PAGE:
Several commentators have described likely reasons for clinicians’ lack of engagement with CDSSs, suggesting that CDSSs have been developed with a poor match to clinical workflow, an excessive focus on interruptive notifications resulting in alert fatigue, and overly simplistic logic that fails to capture nuances of patient presentation or care [32, 33]. Primary care is basically reason-for-the- encounter led, which can easily be perceived to be at odds with a digital CDSS population-based approach in the 9 min available for a consultation. GPs may feel they would need to adapt their consultation style to make use of a CDSS [10]. This suggests that developers take an inadequate focus on processes of care, clinician workflow, or the whole EHR system, when developing CDSSs.

Confirming this, a review on artificial intelligence (AI) in primary care indicated that only 14% of published studies reporting development of AI diagnostic or treatment support algorithms had authors who were employed in primary care [34].

Together this evidence indicates that a variety of factors influence use of CDSSs, and that further contemporary qualitative research with UK GPs is warranted as a first step, particularly as the availability of CDSSs grow, their delivery evolves and a younger (and more fragmented) GP workforce emerges. In particular, low uptake and low perceived usefulness of CDSS by GPs indicates the need to align CDSS development to clinician needs and preferences, and the context in which they are delivered. This qualitative study was therefore conducted with the aim of supporting and optimising the design of future CDSSs by identifying factors that influence how or why GPs use these tools, looking specifically into aspects of CDSSs they find useful and problematic, both individually and in the wider context of their practice. The overarching aim was to ensure that CDSS design better accommodates and meets the needs of clinicians and the contexts in which they work.


The reporting of this study follows the COnsolidated criteria for REporting Qualitative Studies (CORE-Q) [35].

Participants and recruitment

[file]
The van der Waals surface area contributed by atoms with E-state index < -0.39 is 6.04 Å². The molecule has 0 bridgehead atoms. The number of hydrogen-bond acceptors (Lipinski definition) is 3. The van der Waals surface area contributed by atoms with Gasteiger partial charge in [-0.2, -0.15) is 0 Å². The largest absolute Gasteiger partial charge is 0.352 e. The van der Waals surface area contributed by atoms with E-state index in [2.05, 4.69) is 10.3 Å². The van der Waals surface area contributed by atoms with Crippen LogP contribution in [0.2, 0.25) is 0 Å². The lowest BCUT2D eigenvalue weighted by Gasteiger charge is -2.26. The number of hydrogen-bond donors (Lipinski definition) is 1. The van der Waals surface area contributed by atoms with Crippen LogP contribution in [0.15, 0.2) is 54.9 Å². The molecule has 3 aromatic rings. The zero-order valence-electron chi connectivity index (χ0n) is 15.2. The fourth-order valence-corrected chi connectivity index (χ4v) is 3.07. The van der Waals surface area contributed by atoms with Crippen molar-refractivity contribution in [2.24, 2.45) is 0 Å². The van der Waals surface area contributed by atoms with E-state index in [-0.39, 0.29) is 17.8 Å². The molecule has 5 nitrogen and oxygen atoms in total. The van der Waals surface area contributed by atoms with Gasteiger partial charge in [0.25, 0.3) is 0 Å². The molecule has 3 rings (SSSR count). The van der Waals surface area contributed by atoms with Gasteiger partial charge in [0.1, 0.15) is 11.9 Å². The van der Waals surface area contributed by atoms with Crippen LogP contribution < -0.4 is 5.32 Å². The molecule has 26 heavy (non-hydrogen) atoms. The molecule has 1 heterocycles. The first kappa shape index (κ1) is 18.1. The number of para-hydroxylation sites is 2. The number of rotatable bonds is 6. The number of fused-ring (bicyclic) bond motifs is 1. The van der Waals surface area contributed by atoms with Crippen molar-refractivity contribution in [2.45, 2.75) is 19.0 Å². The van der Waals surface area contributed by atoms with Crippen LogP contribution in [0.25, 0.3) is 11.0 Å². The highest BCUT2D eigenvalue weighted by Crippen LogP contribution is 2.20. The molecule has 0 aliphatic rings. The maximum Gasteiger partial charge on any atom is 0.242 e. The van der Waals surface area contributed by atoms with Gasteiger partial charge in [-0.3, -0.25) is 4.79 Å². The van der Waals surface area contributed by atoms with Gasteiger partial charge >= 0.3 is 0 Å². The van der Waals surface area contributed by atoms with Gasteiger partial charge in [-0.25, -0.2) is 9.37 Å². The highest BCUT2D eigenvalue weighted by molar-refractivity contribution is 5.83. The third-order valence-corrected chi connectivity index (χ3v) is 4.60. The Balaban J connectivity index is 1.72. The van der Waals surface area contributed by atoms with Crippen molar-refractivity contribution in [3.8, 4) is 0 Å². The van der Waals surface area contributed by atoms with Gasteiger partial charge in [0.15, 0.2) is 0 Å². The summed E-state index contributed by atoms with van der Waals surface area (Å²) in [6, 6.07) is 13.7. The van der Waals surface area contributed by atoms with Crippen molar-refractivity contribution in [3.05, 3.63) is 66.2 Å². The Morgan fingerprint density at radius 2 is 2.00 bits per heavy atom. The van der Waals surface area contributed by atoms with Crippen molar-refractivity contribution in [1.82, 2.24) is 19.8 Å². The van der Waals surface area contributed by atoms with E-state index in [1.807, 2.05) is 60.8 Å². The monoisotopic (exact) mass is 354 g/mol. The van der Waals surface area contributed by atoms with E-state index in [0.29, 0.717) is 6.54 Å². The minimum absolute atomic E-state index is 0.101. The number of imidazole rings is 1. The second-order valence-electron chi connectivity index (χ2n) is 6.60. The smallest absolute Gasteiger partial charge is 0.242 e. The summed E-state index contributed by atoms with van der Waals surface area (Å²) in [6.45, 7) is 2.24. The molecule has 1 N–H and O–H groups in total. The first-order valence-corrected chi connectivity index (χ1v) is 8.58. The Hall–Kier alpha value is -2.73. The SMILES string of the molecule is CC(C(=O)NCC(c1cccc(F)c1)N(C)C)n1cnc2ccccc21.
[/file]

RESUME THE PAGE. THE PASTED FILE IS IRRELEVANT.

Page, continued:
Participants were recruited by convenience sampling through contacts at Brighton and Sussex Medical School (BSMS) and King’s College London Faculty of Life Sciences and Medicine. GP tutors or researchers at these medical schools were approached via email and in tutor planning meetings and invited to participate. To be eligible for the study the participants had to be currently working in general practice. Theoretical saturation of the data, whereby no further themes were identified, was reached after analysis of the 7th interview and verified by 4 more interviews; as such the sample size of 11 was deemed to be sufficient [36].


All interviews were conducted independently by a female freelance researcher (MLL) who holds a doctorate in Sociology, had extensive interviewing experience, and whom the participants had no relationship with, or knowledge of, prior to the interviews. Participants were interviewed by telephone or in a location convenient to them with reimbursement for any travel costs and for their time, no one else was present. The interview session began with the participants completing a demographics questionnaire followed by either signing a physical consent form or giving verbal consent if being interviewed by telephone. The interviews followed a semi-structured protocol using a topic guide, with questions such as “Are there any particular features or functions that you like in these types of computer systems providing advice, recommendations or alerts?” The topic guide is supplied as Additional file 1. This topic guide was pilot tested with one of the lead researchers (DS) and comprised a series of open-ended questions regarding the GPs’ views on CDSSs. At the beginning of the interview, a hypothetical example of a dementia early detection tool was introduced. This was chosen because there is a large body of work on developing automated dementia risk prediction work, some of which focuses on using primary care data [20, 37,38,39,40,41,42]. However, prediction or detection of dementia is still controversial because of a lack of treatment available which makes any different to the disease trajectory [43], because of the high risk of false positives [44], and due to the patient’s “right not to know” [45]. This context regarding a dementia-based CDSS was therefore explored throughout the interviews in order to give a focus and generate debate and discussion. All interviews were audio-recorded and transcribed verbatim by a third-party service (Essential Secretary Ltd); these transcripts were not returned to the participants. No repeat interviews were performed, and no field notes were recorded.

Data analysis